Tuesday, 8 October 2002

A history of Iraq, whose roots go back 10,000 years

There are few places on Earth that have as rich and complex a history as Iraq, a nation that can claim roots that go back 10,000 years.

It considers itself to be the "cradle of civilizations," the likely birthplace of the modern alphabet and geometry, and the wellspring of several religions.

It is the home of the world's first great cities, like Babylon, listed as one of the "Seven Wonders of the Ancient World" for its luxurious hanging gardens that modern archaeologists have been unable to replicate. In the Middle Ages, Baghdad was the cultural capital of Islam, and the source of some of the greatest Arabic literature, including the magical tales Scheherazade wove of "The Seven Voyages of Sinbad the Sailor" and "Ali Baba and the Forty Thieves."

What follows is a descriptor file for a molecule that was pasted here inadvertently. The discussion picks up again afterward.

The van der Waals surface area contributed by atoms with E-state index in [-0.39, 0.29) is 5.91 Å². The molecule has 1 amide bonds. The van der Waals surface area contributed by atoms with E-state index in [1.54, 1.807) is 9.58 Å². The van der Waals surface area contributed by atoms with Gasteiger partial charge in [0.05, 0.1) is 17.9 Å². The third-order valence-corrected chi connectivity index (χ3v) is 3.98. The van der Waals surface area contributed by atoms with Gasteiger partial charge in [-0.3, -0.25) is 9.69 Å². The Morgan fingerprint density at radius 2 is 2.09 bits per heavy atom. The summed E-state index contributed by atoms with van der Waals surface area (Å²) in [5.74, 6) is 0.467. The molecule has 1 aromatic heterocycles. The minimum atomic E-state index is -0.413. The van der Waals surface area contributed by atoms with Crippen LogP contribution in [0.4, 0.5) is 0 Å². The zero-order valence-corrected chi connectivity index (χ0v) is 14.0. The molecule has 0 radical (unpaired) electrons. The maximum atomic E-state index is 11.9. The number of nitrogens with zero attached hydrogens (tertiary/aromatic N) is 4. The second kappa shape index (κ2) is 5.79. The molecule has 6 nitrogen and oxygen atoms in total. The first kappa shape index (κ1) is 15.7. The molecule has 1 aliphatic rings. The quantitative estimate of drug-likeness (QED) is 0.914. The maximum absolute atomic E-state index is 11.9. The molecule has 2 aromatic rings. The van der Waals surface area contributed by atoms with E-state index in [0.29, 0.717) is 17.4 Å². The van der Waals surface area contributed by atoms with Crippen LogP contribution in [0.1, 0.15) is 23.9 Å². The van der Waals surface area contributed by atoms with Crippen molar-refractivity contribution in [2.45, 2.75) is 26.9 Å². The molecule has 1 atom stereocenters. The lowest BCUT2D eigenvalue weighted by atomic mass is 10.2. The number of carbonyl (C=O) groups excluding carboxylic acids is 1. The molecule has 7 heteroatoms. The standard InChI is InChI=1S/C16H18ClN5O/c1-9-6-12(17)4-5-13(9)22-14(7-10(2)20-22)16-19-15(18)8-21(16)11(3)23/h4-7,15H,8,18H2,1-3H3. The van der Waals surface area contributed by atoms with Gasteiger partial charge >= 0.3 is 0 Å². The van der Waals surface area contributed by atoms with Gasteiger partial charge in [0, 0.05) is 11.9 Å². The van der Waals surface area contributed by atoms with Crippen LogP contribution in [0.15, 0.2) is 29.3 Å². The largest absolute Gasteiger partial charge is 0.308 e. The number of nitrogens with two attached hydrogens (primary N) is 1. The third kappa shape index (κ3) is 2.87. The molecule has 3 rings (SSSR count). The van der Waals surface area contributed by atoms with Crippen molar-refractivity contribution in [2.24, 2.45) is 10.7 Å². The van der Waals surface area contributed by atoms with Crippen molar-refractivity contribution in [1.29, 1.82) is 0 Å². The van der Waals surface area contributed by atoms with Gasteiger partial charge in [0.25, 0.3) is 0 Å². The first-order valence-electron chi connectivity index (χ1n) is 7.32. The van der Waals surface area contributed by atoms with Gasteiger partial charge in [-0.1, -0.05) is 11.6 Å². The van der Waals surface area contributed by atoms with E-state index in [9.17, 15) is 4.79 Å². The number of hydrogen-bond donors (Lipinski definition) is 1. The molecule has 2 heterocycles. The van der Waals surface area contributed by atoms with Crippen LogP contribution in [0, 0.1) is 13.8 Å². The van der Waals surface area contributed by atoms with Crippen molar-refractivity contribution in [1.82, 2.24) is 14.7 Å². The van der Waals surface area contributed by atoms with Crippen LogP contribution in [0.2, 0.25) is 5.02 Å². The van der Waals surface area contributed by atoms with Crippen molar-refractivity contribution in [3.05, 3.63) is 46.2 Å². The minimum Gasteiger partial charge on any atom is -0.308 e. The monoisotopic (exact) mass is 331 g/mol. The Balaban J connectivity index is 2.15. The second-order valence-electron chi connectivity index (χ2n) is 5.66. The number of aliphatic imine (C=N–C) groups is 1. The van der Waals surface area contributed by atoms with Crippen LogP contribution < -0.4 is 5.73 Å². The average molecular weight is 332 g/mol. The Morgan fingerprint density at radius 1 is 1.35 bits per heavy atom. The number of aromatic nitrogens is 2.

Abraham came from Ur in what is today southern Iraq, and some believe the Garden of Eden was located here, too.

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